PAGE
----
April Fool’s Day is soon upon us, and April 1st has been associated with pranks and pranksters since at least the l6th century.
April 1, 1204, is also generally accepted to be the date of the death of Eleanor of Aquitaine (or Aliénor, in the French fashion). Her birth is usually offered as AD 1122-ish.
Many novelists have been drawn to dramatizing the life of the queen-duchess, and historians continue to debate and re-interpret her actions, influence, and legacy.
What is certain is that our contemporary admiration of Eleanor as a “strong” or “independent” woman of her time is a reflection of our own time, not hers. Ironically some things never do change. In our times, Eleanor’s very words in signing herself in a letter to the Holy Father, ‘…by the wrath of God, queen of England,’ have been expunged from the title of the American edition of Ms. Alison Weir’s study, Eleanor of Aquitaine, by the Wrath of God, Queen of England (Random House, UK, 1999). The US title is the rather prosaic, Eleanor of Aquitaine: A Life (Ballantine, 2001).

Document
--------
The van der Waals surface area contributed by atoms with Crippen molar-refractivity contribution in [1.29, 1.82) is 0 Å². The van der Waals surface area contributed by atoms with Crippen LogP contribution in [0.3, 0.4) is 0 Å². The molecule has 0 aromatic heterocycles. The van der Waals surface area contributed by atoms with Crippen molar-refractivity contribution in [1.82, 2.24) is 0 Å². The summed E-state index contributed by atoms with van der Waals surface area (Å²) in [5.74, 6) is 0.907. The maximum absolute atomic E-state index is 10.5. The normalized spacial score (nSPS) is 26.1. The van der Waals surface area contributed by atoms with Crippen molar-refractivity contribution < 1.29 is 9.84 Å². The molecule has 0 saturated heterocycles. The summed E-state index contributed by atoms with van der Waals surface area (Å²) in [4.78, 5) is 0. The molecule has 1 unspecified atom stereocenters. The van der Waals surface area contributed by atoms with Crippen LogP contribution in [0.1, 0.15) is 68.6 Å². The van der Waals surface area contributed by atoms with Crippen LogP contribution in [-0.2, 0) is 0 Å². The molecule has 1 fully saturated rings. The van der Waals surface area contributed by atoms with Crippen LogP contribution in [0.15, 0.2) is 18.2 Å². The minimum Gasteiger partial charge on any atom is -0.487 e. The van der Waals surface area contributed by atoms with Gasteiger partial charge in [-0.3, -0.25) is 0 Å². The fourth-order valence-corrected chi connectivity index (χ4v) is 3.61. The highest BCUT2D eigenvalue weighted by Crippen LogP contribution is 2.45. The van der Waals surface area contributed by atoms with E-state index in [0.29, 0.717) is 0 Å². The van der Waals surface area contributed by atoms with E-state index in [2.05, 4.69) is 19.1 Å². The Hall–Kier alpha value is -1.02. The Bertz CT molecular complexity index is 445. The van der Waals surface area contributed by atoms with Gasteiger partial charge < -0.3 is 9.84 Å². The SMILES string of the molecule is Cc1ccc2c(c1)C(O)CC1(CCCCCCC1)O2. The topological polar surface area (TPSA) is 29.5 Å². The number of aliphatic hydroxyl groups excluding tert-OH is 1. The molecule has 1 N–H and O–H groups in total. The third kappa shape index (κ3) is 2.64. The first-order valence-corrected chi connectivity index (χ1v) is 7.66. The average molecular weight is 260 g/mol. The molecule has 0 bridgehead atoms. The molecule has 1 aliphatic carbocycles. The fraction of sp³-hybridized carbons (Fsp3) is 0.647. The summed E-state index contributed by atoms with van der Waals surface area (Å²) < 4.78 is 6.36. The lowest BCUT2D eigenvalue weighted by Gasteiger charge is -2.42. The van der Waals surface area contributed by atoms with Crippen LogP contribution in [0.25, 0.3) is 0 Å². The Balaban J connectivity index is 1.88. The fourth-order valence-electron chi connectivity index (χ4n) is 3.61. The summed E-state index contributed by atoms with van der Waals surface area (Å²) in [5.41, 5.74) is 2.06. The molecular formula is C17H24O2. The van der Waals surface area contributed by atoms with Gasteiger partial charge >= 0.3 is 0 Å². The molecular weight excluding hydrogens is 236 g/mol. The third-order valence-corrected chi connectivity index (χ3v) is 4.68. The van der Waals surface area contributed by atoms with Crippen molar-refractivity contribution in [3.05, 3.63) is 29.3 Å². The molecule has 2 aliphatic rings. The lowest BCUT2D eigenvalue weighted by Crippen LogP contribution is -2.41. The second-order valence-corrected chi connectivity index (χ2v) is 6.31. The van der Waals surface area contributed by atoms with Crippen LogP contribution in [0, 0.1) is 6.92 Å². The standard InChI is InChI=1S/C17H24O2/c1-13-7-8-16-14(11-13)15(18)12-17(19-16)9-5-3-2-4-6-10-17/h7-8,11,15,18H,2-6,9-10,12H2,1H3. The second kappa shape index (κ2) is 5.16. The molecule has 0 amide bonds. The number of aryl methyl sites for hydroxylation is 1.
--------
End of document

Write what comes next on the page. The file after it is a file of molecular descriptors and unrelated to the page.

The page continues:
Clearly, Eleanor still continues to offend certain sensibilities some 800 years after her death. And speaking of her death, how old was Eleanor when she died on April 1, 1204?
She was 83 according to Amy Kelly, Eleanor of Aquitaine and the Four Kings (Harvard UP, 1978; original publication 1950), p. 387.
She was 82 years old according to Alison Weir, Eleanor of Aquitaine, by the Wrath of God, Queen of England (Random House, UK, 1999), p. 352
…and she was 80 years old, according to Professor Ralph V. Turner, Eleanor of Aquitaine (Yale UP, 2009), p. 295.
Whatever age Eleanor reached, she has gained immortality by the wrath, or grace, of her admirers and detractors. So here’s an anachronistic happy April Fool’s day to Her Grace.